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Sandy Journal

Twelve Alta High students competed at international career development conference

Jun 06, 2023 10:08AM ● By Julie Slama

Twelve Alta High students recently returned from Orlando where they met up with about 20,000 students, teachers and professionals at the International Career Development Conference to demonstrate their career knowledge and leadership skills through their DECA presentations and competitive events. 

“It’s been a great year,” said Alta High DECA adviser Shaley Louder. “To even get to go to nationals, they needed to be competitive in their events at state, so it’s a great honor.”

DECA prepares high school and college students to become leaders and entrepreneurs for careers in marketing, finance, hospitality and management. There are more than 220,000 students who are members in more than 3,600 high school chapters.

“Our students are learning problem-solving skills, leadership skills, making good decisions and are learning skills that can help them in the field,” Louder said. “They are gaining confidence, sharing what they learn and are having adult conversations which will carry them into their future.” 

The Alta students finished in the top six at the state competition, including senior Austin Woodley being crowned state champion in the business finance contest.

Other top Alta finishers include freshman Quincy Thatcher, second in school-based enterprise; junior Brooklyn Woodley, third in food marketing; freshman Jessica Roberts, third in school-based enterprise; freshman Taylor Alvey, fourth in school-based enterprise; senior Erica Lloyd, sixth in retail management; the team of juniors Dima Kurdi and Madilyn Schuck and freshmen Ansley Johnson and Emi Johnson, national qualifiers in membership campaign; and the team of freshmen Colin Hansen, Cole Haddock and Sam Wray, national qualifiers in community service campaign.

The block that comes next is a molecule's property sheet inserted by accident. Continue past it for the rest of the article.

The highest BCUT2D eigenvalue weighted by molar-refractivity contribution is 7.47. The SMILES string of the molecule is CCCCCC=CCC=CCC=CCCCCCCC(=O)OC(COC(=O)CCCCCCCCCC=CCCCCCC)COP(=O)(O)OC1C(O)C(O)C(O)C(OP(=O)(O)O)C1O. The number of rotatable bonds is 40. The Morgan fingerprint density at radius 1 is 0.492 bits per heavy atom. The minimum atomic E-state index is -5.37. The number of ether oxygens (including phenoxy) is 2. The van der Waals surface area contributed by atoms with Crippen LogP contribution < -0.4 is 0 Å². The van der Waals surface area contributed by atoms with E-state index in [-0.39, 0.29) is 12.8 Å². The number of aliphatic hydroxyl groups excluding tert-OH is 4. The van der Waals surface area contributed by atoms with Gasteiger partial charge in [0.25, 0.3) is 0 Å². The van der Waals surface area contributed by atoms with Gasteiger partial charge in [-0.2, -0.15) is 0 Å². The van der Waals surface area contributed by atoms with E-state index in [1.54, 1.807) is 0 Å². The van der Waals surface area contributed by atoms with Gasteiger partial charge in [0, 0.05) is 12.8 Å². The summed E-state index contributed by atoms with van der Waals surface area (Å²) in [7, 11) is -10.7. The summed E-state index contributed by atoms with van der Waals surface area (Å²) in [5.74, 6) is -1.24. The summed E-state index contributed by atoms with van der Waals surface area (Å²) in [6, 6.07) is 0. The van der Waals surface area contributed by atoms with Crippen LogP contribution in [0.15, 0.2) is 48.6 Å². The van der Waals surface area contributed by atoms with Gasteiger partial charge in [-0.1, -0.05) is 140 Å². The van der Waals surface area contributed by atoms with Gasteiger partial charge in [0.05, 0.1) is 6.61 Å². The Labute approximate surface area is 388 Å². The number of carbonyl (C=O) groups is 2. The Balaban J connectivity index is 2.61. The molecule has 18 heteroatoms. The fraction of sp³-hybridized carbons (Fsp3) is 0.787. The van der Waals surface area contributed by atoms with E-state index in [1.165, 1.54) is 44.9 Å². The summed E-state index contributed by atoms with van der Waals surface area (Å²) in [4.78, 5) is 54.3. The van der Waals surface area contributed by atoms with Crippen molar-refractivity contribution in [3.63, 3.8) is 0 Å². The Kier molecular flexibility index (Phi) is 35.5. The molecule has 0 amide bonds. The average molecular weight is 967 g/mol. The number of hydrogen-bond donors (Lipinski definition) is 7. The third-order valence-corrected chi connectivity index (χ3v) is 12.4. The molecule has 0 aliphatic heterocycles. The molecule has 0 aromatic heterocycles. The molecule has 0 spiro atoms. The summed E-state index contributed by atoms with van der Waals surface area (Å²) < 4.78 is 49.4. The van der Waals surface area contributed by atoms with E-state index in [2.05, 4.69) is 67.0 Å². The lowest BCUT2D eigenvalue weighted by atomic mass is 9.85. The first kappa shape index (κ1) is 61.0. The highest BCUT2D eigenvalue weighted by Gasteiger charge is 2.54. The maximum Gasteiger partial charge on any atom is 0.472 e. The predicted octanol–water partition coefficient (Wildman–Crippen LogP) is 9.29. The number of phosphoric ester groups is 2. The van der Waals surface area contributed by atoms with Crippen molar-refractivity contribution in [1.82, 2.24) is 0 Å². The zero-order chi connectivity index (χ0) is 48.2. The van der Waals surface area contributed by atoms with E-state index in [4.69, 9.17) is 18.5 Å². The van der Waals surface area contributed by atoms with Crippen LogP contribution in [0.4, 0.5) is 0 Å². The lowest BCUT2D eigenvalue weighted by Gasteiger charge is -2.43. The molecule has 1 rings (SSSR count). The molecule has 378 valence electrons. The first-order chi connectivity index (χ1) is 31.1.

Competing is optional for Alta’s 70 DECA members. Others learn leadership through chapter activities, such as selling “stars” to raise funds for the school’s annual fundraiser, Make-A-Wish Foundation in their school store. Others took charge of organizing and decorating a school hallway for an event.

DECA students also learn from business professionals, both as guest speakers and through onsite visits.

They took a field trip to Castle of Chaos where they not only toured the operation during the season, but learned how it functions off-season as a rental for parties or weddings and as an escape room.

“They learned that it wasn’t as cost-effective for Castle of Chaos to rent a space, set up and take it down, but instead to continuously update the haunted house and learned how they support the seasonal service in the off-season. They learned a lot about being an entrepreneur and the CTE (career and technical education) trades from lighting and sound to ticket sales and partnerships,” she said, adding that the partnership has extended well beyond her seven years as adviser as several Alta students have worked or had internships with the haunted house in the past.

Other opportunities students took advantage of was meeting with KSL and Utah Jazz executives. 

“They learned from business executives about communication and sports marketing; we’re fortunate that they get to learn firsthand from them,” she said.

The student chapter also teamed up with other Alta student organizations and clubs.

For example, DECA students explored cows’ hearts and lungs with health science students and made baked goods with family and consumer science students.

“It’s an opportunity to extend our learning and to share what we’re doing,” she said. “It’s been a great year for our students to become involved and learn in our community.” λ